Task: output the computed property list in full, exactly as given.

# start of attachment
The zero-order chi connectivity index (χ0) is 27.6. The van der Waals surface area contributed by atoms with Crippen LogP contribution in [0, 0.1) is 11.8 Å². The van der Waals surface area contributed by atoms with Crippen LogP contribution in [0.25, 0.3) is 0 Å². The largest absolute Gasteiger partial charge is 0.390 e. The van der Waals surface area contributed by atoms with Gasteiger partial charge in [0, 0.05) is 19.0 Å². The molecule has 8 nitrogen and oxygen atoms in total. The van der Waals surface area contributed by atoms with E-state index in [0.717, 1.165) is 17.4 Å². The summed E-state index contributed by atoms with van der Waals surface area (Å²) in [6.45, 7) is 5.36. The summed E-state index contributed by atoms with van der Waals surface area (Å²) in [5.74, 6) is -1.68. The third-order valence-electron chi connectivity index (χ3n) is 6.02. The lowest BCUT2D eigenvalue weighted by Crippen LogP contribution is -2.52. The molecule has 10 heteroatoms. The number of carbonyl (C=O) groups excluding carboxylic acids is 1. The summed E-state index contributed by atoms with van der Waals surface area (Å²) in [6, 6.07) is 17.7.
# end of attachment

The zero-order chi connectivity index (χ0) is 27.6. The van der Waals surface area contributed by atoms with Crippen LogP contribution in [0, 0.1) is 11.8 Å². The van der Waals surface area contributed by atoms with Crippen LogP contribution in [0.25, 0.3) is 0 Å². The largest absolute Gasteiger partial charge is 0.390 e. The van der Waals surface area contributed by atoms with Gasteiger partial charge in [0, 0.05) is 19.0 Å². The molecule has 8 nitrogen and oxygen atoms in total. The van der Waals surface area contributed by atoms with E-state index in [0.717, 1.165) is 17.4 Å². The summed E-state index contributed by atoms with van der Waals surface area (Å²) in [6.45, 7) is 5.36. The summed E-state index contributed by atoms with van der Waals surface area (Å²) in [5.74, 6) is -1.68. The third-order valence-electron chi connectivity index (χ3n) is 6.02. The lowest BCUT2D eigenvalue weighted by Crippen LogP contribution is -2.52. The molecule has 10 heteroatoms. The number of carbonyl (C=O) groups excluding carboxylic acids is 1. The summed E-state index contributed by atoms with van der Waals surface area (Å²) in [6, 6.07) is 17.7.